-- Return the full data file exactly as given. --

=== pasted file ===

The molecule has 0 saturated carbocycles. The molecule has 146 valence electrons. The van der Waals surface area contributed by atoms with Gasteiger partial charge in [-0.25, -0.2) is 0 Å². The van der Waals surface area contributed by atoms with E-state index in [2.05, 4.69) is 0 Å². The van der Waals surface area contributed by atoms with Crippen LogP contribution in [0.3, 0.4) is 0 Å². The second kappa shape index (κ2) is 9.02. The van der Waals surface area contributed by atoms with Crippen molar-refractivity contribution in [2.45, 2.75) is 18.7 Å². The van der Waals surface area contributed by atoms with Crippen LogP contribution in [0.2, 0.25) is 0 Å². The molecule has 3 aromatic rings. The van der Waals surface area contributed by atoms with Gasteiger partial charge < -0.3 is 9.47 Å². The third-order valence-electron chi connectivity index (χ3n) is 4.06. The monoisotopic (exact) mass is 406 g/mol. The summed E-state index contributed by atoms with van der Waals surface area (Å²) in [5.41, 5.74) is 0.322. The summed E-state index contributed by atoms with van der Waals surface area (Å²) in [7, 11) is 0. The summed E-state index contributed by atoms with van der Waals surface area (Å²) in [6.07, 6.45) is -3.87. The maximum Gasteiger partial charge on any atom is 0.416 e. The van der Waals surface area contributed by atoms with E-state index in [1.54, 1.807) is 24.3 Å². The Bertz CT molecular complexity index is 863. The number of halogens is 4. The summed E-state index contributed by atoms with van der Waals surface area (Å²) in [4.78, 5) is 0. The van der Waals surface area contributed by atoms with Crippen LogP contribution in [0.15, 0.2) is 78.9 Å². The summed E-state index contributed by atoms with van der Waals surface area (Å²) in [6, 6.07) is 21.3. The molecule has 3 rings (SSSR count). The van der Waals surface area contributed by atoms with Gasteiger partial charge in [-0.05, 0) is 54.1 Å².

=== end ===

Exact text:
The molecule has 0 saturated carbocycles. The molecule has 146 valence electrons. The van der Waals surface area contributed by atoms with Gasteiger partial charge in [-0.25, -0.2) is 0 Å². The van der Waals surface area contributed by atoms with E-state index in [2.05, 4.69) is 0 Å². The van der Waals surface area contributed by atoms with Crippen LogP contribution in [0.3, 0.4) is 0 Å². The second kappa shape index (κ2) is 9.02. The van der Waals surface area contributed by atoms with Crippen molar-refractivity contribution in [2.45, 2.75) is 18.7 Å². The van der Waals surface area contributed by atoms with Crippen LogP contribution in [0.2, 0.25) is 0 Å². The molecule has 3 aromatic rings. The van der Waals surface area contributed by atoms with Gasteiger partial charge < -0.3 is 9.47 Å². The third-order valence-electron chi connectivity index (χ3n) is 4.06. The monoisotopic (exact) mass is 406 g/mol. The summed E-state index contributed by atoms with van der Waals surface area (Å²) in [5.41, 5.74) is 0.322. The summed E-state index contributed by atoms with van der Waals surface area (Å²) in [7, 11) is 0. The summed E-state index contributed by atoms with van der Waals surface area (Å²) in [6.07, 6.45) is -3.87. The maximum Gasteiger partial charge on any atom is 0.416 e. The van der Waals surface area contributed by atoms with E-state index in [1.54, 1.807) is 24.3 Å². The Bertz CT molecular complexity index is 863. The number of halogens is 4. The summed E-state index contributed by atoms with van der Waals surface area (Å²) in [4.78, 5) is 0. The van der Waals surface area contributed by atoms with Crippen LogP contribution in [0.15, 0.2) is 78.9 Å². The summed E-state index contributed by atoms with van der Waals surface area (Å²) in [6, 6.07) is 21.3. The molecule has 3 rings (SSSR count). The van der Waals surface area contributed by atoms with Gasteiger partial charge in [-0.05, 0) is 54.1 Å².